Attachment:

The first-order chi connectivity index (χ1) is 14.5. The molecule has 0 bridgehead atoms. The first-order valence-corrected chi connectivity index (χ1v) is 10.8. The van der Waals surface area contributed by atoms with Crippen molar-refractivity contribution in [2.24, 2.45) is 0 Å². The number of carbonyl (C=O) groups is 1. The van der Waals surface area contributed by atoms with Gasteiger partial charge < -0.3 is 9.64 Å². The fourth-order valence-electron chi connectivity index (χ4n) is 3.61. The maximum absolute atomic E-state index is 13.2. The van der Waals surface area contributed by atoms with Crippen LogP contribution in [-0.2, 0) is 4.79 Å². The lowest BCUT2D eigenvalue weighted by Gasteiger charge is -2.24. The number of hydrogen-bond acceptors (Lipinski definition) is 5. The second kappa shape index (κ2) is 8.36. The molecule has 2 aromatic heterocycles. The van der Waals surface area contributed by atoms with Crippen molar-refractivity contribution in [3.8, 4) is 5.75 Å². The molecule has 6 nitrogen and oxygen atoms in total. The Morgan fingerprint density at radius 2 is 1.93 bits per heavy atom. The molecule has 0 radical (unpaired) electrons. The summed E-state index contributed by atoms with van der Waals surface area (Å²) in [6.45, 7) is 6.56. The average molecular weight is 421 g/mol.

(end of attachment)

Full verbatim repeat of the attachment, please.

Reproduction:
The first-order chi connectivity index (χ1) is 14.5. The molecule has 0 bridgehead atoms. The first-order valence-corrected chi connectivity index (χ1v) is 10.8. The van der Waals surface area contributed by atoms with Crippen molar-refractivity contribution in [2.24, 2.45) is 0 Å². The number of carbonyl (C=O) groups is 1. The van der Waals surface area contributed by atoms with Gasteiger partial charge < -0.3 is 9.64 Å². The fourth-order valence-electron chi connectivity index (χ4n) is 3.61. The maximum absolute atomic E-state index is 13.2. The van der Waals surface area contributed by atoms with Crippen LogP contribution in [-0.2, 0) is 4.79 Å². The lowest BCUT2D eigenvalue weighted by Gasteiger charge is -2.24. The number of hydrogen-bond acceptors (Lipinski definition) is 5. The second kappa shape index (κ2) is 8.36. The molecule has 2 aromatic heterocycles. The van der Waals surface area contributed by atoms with Crippen molar-refractivity contribution in [3.8, 4) is 5.75 Å². The molecule has 6 nitrogen and oxygen atoms in total. The Morgan fingerprint density at radius 2 is 1.93 bits per heavy atom. The molecule has 0 radical (unpaired) electrons. The summed E-state index contributed by atoms with van der Waals surface area (Å²) in [6.45, 7) is 6.56. The average molecular weight is 421 g/mol.